The 45th Deauville American film festival, taking place from 6 to 15 September, has a particularly feminine slant this year, with a large number of female-directed films, and two women jury presidents, Catherine Deneuve for the competition jury, and Anna Mouglalis for the revelation jury.
Deauville is its usual mix of mainstream and edgy, split between big stars and films looking at the margins of American society. It may be an American film festival, and the films tell American stories, but the choice is European.
Almost half the films in competition are by women directors and two-thirds are first films. Far from the metropolitan, west-east vision of the States seen on TV, many are set in small-town America. There are several stories focusing on teenagers.
Bull shows how 14-year-old Anna discovering rodeo riding with her neighbour as she helps him out to make amends for vandalising his home.
In Mickey and the Bear, a young woman faces the impossible choice of caring for her damaged, veteran father or escaping to make her own life at university. Share focuses on contemporary adolescent life as 16-year-old Mandy discovers a video of an evening she has no memory of and tries to stop it spreading.
Ham on Rye meanwhile brings to mind the classic American short story “The Lottery” by Shirley Jackson, though in a less horrific vein. In a strange rite of passage, all the teenagers of a small town parade to the deli where their fate will be decided: stay home or leave for the big city.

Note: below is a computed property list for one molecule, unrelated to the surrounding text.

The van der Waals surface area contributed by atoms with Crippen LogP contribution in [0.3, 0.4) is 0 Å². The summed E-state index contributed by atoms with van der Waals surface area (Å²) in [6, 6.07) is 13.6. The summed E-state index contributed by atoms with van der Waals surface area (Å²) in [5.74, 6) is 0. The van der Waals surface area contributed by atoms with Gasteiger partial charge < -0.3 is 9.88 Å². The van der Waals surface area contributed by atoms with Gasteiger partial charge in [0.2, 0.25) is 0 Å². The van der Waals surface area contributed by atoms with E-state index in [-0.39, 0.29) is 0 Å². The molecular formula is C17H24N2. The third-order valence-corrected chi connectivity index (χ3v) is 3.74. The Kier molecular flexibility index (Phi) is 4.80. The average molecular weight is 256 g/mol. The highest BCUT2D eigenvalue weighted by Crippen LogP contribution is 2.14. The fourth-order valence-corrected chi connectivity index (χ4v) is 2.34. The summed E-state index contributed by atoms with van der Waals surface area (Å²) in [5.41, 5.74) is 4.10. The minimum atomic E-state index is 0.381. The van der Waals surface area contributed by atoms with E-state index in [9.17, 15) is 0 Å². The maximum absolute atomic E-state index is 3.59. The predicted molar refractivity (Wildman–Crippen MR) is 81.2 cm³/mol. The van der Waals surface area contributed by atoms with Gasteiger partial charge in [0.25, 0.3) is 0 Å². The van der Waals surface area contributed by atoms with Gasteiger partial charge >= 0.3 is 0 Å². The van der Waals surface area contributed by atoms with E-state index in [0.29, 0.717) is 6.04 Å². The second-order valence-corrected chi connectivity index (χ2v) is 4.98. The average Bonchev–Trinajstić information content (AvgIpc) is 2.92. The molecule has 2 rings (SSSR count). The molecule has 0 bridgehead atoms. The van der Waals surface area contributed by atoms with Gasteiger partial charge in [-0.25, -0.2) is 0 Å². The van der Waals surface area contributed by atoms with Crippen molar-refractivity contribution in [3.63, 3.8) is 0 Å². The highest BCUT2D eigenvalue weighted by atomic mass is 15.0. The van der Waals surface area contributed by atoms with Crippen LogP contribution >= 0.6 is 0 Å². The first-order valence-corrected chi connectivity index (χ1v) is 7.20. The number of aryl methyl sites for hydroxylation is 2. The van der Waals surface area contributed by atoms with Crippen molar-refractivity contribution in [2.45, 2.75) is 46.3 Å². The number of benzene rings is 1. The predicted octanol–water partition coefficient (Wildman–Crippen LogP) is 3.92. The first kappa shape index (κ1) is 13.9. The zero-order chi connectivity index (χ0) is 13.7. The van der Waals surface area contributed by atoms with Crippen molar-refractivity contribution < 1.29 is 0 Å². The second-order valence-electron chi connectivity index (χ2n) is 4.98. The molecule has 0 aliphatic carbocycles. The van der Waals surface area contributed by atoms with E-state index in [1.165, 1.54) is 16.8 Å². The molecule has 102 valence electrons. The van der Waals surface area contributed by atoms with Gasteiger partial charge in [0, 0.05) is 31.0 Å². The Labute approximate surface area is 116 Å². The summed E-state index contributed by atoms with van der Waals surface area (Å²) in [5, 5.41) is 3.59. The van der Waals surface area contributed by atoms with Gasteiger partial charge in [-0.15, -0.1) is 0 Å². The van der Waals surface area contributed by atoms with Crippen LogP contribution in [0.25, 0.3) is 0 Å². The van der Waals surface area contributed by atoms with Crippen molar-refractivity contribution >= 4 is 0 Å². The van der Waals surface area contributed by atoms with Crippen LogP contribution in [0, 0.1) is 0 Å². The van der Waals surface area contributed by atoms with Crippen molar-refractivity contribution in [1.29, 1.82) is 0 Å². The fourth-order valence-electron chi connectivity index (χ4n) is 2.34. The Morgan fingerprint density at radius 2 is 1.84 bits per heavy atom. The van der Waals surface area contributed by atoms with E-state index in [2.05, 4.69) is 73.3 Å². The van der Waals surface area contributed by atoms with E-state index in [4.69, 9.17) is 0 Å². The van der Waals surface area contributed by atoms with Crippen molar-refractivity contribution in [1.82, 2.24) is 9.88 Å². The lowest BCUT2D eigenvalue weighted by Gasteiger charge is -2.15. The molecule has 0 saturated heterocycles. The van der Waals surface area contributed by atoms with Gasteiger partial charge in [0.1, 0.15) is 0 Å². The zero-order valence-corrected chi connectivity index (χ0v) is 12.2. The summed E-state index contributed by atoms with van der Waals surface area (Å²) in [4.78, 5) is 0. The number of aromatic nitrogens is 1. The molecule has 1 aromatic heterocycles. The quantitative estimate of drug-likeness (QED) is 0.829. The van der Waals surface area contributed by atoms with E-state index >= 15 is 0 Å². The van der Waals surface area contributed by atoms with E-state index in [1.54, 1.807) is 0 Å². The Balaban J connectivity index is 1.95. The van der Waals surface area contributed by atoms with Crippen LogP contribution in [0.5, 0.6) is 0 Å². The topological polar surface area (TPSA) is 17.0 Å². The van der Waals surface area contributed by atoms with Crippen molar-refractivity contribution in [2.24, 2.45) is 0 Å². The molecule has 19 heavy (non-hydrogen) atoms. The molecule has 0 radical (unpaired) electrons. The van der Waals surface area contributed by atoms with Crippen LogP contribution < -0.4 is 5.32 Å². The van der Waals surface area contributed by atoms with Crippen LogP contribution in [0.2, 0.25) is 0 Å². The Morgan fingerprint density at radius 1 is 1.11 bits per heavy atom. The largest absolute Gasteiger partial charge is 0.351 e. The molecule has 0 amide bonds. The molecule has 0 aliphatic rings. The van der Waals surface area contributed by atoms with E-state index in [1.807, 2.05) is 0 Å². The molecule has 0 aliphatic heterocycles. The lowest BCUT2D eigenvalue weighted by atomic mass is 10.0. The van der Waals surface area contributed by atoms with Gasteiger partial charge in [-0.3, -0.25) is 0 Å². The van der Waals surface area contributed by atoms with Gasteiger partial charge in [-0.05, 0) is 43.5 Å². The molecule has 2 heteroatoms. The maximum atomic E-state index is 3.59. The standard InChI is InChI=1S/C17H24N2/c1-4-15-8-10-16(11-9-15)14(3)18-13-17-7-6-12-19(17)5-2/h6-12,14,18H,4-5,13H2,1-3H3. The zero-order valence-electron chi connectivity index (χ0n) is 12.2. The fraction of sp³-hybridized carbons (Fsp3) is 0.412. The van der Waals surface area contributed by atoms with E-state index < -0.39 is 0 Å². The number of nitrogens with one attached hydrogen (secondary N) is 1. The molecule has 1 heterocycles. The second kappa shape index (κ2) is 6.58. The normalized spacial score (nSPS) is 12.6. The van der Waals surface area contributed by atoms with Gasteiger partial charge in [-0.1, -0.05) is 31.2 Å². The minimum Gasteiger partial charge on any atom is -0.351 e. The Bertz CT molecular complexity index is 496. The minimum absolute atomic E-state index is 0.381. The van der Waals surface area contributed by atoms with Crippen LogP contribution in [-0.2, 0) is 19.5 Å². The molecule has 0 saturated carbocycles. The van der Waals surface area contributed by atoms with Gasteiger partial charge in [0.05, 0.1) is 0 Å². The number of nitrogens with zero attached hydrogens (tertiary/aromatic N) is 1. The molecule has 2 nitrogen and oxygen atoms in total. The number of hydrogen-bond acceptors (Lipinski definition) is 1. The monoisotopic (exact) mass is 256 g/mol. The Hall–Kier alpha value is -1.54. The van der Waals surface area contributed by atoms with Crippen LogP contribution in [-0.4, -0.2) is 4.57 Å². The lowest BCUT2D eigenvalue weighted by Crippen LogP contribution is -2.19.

Sun, Sand and Stars
The boardwalks of the Normandy resort will be graced by Hollywood royalty as Talent Awards are distributed to Kristen Stewart, Geena Davis, Sienna Miller and GoT star Sophie Turner, while homages are paid to Johnny Depp and ex-James Bond Pierce Brosnan.
Stewart stars in two of the films premiering at the festival, portraying real people in both. She plays the iconic New Wave actress Jean Seberg in an eponymous film exploring Seberg’s involvement in the Black Power movement (pictured above). In JT Leroy, she is a young woman playing the role of a transgender author of bestselling books actually written by her boyfriend’s sister.
Stewart’s erstwhile Twilight co-star Robert Pattinson is also at Deauville with two films, Waiting for the Barbarians, starring Johnny Depp as the administrator of an isolated frontier post of an unnamed empire and the eerie The Lighthouse, where Pattinson and Willem Dafoe are the lighthouse keepers and only inhabitants of a New England island in the 1890s.
Deauville American Film Festival
6-15 September 2019
Tag(s) : "cinema" "coming-of-age" "Deauville" "festival" "film" "gender equality" "Kristen Stewart" "rites of passage" "U.S. culture"